[ There will be a transition period to ensure that there are no shocks for those involved ]

10. Military - the Irish Army will take over British Army bases in the North.

11. Flags/Anthems. The Tricolour to continue as the national flag. A new national anthem to be chosen. The Irish language version to be used at state events in the 26 counties and the English language version to be used at state events in the 6 counties.
[ To be honest I am not sure about this point ]


To be honest, I do not expect to see a united Ireland in my lifetime. Just looking at it from a regional perspective, a united Ireland means a huge diminution in the status of Belfast which would lose its "capital" status and be a city just like Cork. Perhaps having the Dáil sit in alternate years in Dublin and Belfast could be looked at. The economics of a United Ireland will be a huge issue - but it is so far away that it isn't really possible to consider this today.
Good in theory but two things I have to have a go at.

If unionists had to go into an United Ireland, they'd have to have their own assembly type government. A federal Ireland is the only form of government in which a United Ireland could function without vicious uproar from unionist communities. Perhaps a federal Ireland would be better for the whole of the island as the Dáil in the Republic has too much power while the local councils have too little.

The Dáil sitting in alternate years in Dublin and Belfast would be a nuisance to politicians, administrators and journalists and it would cost too much money to do so.
 

death or glory

Well-known member
Joined
Sep 1, 2012
Messages
18,018
Blah, blah, blah.
Its not going to happen
 

runwiththewind

Well-known member
Joined
Apr 12, 2012
Messages
12,701
I stopped reading after you're first 14 words of point number 1.

To have ANY chance of convincing any sceptic on the merits of a "United Ireland", you'll have to come up with something new...something better....and something attractive.

Simply absorbing Northern Ireland into the Republic of Ireland is a bigger turn off than the thought of Barbara De Brun pole dancing.
For once, I agree with you. It can never be about absorption. Any UI will have to be about a new republic (The Third Republic), a new constitution (requiring a referendum for acceptance) emblems, etc. A complete redrawing of political constituencies with the number of TDs elected brought in line with European norms (representative per head of pop). Both countries have changed enormously over the last 10/15 years and it's no longer Catholic/Protestant. The Rep's population is predicted to increase by another million over the next 20 years. That will give up a population of 1 in 4 born abroad. That's a massive increase and will bring enormous changes, plus the first generation of immigrant children will be fully intergrated adults and hopefully be fully participating in all aspects of Irish society. Same applies to NI. How many will give a serious toss about traditional divides?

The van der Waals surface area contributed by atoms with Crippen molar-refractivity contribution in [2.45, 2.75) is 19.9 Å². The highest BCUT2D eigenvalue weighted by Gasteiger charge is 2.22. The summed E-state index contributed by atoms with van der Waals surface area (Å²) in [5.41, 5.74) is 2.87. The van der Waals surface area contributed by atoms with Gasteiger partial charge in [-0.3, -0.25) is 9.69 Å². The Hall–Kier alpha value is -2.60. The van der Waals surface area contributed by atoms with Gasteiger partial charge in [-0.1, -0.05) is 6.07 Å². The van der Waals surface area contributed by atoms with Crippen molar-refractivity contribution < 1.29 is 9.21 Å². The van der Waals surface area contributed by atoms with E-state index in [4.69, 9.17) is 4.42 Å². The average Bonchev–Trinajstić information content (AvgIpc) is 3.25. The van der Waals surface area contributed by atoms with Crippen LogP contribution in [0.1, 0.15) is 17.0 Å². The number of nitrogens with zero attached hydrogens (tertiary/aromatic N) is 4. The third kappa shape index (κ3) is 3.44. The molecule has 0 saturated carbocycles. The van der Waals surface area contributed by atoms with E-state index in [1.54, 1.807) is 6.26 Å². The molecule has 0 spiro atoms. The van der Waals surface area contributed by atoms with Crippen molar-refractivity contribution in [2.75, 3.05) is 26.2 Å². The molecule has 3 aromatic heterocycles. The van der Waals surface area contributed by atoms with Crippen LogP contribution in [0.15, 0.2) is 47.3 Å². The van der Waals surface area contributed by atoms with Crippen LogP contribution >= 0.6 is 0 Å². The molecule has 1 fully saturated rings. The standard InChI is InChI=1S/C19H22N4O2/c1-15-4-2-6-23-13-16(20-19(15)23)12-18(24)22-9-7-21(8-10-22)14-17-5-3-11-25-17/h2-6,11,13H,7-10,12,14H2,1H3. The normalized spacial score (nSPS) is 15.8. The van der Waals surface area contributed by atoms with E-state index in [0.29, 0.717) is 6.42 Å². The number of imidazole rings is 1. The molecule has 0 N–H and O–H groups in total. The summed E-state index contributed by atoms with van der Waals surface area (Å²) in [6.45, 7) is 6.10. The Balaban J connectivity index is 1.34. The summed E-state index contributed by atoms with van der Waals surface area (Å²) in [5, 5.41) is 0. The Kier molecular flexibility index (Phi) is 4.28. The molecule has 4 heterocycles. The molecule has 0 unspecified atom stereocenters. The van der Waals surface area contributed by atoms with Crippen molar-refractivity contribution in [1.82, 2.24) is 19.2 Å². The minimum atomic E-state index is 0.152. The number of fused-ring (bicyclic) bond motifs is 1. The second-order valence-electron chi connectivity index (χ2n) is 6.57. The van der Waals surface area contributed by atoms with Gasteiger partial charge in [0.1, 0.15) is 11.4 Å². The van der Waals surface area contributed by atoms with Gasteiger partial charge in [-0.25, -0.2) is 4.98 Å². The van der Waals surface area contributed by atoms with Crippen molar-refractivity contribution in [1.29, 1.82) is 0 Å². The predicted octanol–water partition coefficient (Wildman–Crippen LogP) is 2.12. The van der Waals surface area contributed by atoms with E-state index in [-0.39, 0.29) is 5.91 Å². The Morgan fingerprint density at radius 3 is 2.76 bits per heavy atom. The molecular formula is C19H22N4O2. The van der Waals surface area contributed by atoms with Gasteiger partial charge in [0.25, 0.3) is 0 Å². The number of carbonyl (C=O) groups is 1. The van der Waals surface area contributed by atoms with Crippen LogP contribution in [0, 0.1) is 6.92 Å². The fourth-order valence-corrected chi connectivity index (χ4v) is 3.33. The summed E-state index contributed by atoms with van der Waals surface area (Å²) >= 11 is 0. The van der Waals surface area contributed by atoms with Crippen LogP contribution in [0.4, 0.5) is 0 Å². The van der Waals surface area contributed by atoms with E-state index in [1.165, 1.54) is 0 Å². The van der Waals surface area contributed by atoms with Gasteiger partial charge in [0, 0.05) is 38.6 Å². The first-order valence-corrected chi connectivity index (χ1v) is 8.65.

RedCloud

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Joined
Nov 1, 2012
Messages
2,998
Just one wee problem............the vast majority of people on the Northern side of the border, do not want it.
Oops. :)
 

runwiththewind

Well-known member
Joined
Apr 12, 2012
Messages
12,701
Good in theory but two things I have to have a go at.

If unionists had to go into an United Ireland, they'd have to have their own assembly type government. A federal Ireland is the only form of government in which a United Ireland could function without vicious uproar from unionist communities. Perhaps a federal Ireland would be better for the whole of island as the Dáil in the Republic has too much power while the local councils have too little.

The Dáil sitting in alternate years in Dublin and Belfast would be a nuisance to politicians, administrators and journalists and it would cost too much money to do so.
I would abolish county councils in their entirely and set up provincial/regional councils and I wouldn't wait for an UI for that.

A federal Ireland just brings a further 4 layers of bureaucracy, not necessary and unaffordable. Besides federalism can bring division too and there is no call for in the provinces.
 

DeGaulle 2.0

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Joined
Oct 2, 2008
Messages
2,001
Website
ga.wikipedia.org
For once, I agree with you. It can never be about absorption. Any UI will have to be about a new republic (The Third Republic), a new constitution (requiring a referendum for acceptance) emblems, etc. A complete redrawing of political constituencies with the number of TDs elected brought in line with European norms (representative per head of pop). Both countries have changed enormously over the last 10/15 years and it's no longer Catholic/Protestant. The Rep's population is predicted to increase by another million over the next 20 years. That will give up a population of 1 in 4 born abroad. That's a massive increase and will bring enormous changes, plus the first generation of immigrant children will be fully intergrated adults and hopefully be fully participating in all aspects of Irish society. Same applies to NI. How many will give a serious toss about traditional divides?
Of course it's going to be absorption by the Republic. There simply isn't any other alternative. A new constitution is not going to say anything much different than the old one. What would a new constitution say that the existing one doesn't?

The size of the Dáil is in line with the parliaments of the Scandinavian countries. That's not an issue.
 

physicist

Well-known member
Joined
Mar 29, 2010
Messages
6,274